Joe Dale, executive director of the Ontario Disability Employment Network, said laws can only go so far towards including people with disabilities in the workforce.
The sort of change required is more rooted in attitudes and cultures rather than government rules, he said, adding laws can’t necessarily do much to dispel misconceptions about people with disabilities or argue the business case for exploring a largely untapped talent pool.
“To build legislation that has an employment focus where one of the biggest barriers is attitudinal and bias is a tough thing to do in legislature and it’s a tougher thing to sell,” he said. “Typically all these types of things end up getting people to the point of interview … but it can’t necessarily guarantee they’re going to get through the door.”
Qualtrough said Ottawa is keenly aware of the business advantages of hiring people with disabilities, saying research has shown such candidates are frequently well educated, inclined to remain loyal to an employer and highly innovative after years of navigating societal systems that can leave them at a disadvantage.
She said the consultation sessions have illustrated the need to take a direct approach with the new act and think beyond simply accommodating would-be employees.
“We really need to change the conversation around disability generally from one of need and inabilities and retrofitting and accommodation to one of inclusion,” she said. “It’s time we started looking at people as contributing members of society instead of burdens on society.”
Another key message to emerge from the consultations, she said, is the need for the federal act to have strong enforcement powers.
Canadians have been clear that an act without teeth will fall short of the mark, she said, adding the government has not yet decided how enforcement mechanisms would look.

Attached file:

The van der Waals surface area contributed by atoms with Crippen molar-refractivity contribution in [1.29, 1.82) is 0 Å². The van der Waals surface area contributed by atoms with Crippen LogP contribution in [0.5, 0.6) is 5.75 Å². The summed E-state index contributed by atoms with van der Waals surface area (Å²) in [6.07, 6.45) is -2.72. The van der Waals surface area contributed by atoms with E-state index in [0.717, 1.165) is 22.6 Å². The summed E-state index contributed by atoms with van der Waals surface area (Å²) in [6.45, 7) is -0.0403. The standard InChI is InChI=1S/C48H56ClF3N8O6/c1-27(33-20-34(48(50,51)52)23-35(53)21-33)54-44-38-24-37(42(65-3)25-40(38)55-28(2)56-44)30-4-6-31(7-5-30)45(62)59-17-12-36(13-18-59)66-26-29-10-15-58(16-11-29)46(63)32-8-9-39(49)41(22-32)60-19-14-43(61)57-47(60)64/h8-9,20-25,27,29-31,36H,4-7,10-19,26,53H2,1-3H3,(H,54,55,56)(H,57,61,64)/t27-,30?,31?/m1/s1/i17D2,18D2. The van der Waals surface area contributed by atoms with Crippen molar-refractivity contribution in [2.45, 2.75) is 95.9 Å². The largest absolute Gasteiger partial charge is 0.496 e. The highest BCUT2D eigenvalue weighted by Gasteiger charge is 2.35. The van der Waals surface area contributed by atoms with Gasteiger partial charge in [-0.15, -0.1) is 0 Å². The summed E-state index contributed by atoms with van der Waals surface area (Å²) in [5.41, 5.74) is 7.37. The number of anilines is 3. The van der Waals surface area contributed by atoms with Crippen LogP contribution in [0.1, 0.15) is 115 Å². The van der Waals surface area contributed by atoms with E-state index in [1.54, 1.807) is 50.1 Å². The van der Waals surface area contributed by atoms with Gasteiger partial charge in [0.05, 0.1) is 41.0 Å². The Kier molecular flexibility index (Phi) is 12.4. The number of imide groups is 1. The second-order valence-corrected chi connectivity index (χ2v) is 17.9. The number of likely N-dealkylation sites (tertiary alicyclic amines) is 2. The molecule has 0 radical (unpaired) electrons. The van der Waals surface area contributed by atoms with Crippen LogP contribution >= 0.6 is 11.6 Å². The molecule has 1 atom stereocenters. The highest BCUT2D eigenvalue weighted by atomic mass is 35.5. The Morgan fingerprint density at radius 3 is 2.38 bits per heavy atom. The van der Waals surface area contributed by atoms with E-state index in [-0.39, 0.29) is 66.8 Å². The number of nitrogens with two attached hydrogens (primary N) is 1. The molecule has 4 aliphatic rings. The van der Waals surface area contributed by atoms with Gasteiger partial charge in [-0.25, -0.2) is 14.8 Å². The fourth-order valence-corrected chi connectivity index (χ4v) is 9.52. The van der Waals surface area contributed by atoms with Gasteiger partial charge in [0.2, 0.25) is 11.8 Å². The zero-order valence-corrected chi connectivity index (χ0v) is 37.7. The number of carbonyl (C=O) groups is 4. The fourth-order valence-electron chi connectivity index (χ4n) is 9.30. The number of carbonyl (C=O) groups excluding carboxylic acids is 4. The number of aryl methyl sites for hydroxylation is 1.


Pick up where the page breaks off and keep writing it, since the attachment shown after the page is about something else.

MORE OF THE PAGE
Qualtrough did not rule out the idea of introducing an accessibility commissioner who would oversee complaints related to the new law.
Nor did she eliminate the idea of maintaining the current system, which sees complaints of discrimination based on disability come before provincial and federal human rights commissions.
She acknowledged that the current system leaves something to be desired.
“The fundamental flaw with our current system is that it’s for the most part reactive,” she said. “You have to wait until someone’s discriminated against, you have to wait until someone’s denied … a service, a house, whatever.
“Then people swoop in and two to three years later we tell you, ‘you’re right, you shouldn’t have been denied.'”
Eliminating that flaw is one of several demands made by Barrier-Free Canada, an advocacy organization that has been crusading for federal legislation.
“(The act) should not simply incorporate the existing procedures for filing discrimination complaints with the Canadian Human Rights Commission or under the Canadian Charter of Rights and Freedoms, as these are too slow and cumbersome, and can yield inadequate remedies,” the organization writes on its list of principles.
Other demands include strict timelines for the country to comply with the new laws and a call for all provinces to enact accessibility legislation of their own.
Qualtrough said it’s too early to speculate on timelines or other particulars of the act before the law is drafted. She said she hopes that process will be complete by the end of the year.
© 2017 The Canadian Press